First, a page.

Appropriately assessing impairment mandates that the physician be familiar with the principles of assessing impairment, as reflected in Chapter 1, Conceptual Foundations and Philosophy, and Chapter 2, Practical Applications of the Guides. Based on this knowledge, the physician will then apply the processes and criteria provided in specific chapters. All impairment rating reports should be divided into three main sections: clinical evaluation, analysis of the findings, and discussion. To obtain the highest level of competency, the rating physician should be familiar with jurisdictional requirements that effectively supplant AMA Guides to the Evaluation of Permanent Impairment (AMA Guides) methodology.

Reading all 600-plus pages of the AMA Guides to the Evaluation of Permanent Impairment (AMA Guides), Sixth Edition, is not a practical endeavor, even for treating physicians and independent medical evaluators who frequently conduct impairment rating (IR) evaluations. A physician may choose to focus on a few select chapters depending on the physician's treatment specialty and referral preferences. For example, an orthopedic surgeon who treats only pathologies of the hand and wrist may choose to evaluate only upper extremity injuries. He or she may feel the need to read only Chapter 15, The Upper Extremities. An orthopedic surgeon who is more of a generalist may want to receive referrals for all of the musculoskeletal injuries. As a result, he may read the three musculoskeletal chapters of the AMA Guides: Chapter 15, The Upper Extremities; Chapter 16, The Lower Extremities; and Chapter 17, The Spine and Pelvis. This focused approach is obviously necessary considering the time constraints and treatment specialties of most physicians who accept workers' compensation cases. However, it can also result in a physician who is not knowledgeable about some very basic rating principles.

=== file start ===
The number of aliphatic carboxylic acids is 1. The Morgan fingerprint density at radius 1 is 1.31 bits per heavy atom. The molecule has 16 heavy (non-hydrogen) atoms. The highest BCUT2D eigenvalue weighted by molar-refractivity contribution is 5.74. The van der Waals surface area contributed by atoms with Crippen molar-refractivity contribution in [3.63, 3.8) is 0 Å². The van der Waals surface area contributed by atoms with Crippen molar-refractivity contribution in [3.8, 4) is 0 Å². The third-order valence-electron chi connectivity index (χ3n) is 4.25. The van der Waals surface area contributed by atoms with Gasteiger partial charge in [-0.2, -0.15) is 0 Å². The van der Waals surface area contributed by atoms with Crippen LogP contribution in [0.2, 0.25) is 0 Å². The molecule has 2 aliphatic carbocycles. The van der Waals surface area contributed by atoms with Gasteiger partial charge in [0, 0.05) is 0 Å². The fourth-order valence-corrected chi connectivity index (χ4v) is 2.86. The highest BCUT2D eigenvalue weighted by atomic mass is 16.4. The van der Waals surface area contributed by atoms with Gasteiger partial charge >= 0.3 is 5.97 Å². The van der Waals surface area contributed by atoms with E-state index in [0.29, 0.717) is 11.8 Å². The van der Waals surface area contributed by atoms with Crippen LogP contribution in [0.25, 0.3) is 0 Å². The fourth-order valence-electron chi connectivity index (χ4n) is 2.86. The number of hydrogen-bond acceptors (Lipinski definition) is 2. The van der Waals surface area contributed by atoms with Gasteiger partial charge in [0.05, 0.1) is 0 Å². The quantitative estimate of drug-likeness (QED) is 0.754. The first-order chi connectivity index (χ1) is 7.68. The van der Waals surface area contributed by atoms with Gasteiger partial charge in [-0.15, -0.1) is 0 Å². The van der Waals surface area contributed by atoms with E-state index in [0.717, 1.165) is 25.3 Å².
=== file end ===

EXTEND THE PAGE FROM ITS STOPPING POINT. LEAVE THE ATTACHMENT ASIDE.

To be competent in the use of any chapter in the AMA Guides, Sixth Edition, the physician must also, at a minimum, read Chapter 1, Conceptual Foundations and Philosophy, and Chapter 2, Practical Applications of the Guides. These chapters provide the necessary context to understand the rationale and overriding principles that are common to all chapters. If, as an evaluating physician, you have ever wondered whether a rating may be expressed as a fraction or decimal, how ratings from different extremities and organ systems are combined, whether a patient with a chronic and likely fatal disease was at maximum medical improvement, or what the relative whole person value of the upper extremity is to the lower extremity, then Chapters 1 and 2 are for you. This article uses the salient points listed in Table 2-1, Fundamental Principles of the Guides (6th ed, 20), as an analytical framework for achieving a holistic understanding of the AMA Guides, Sixth Edition.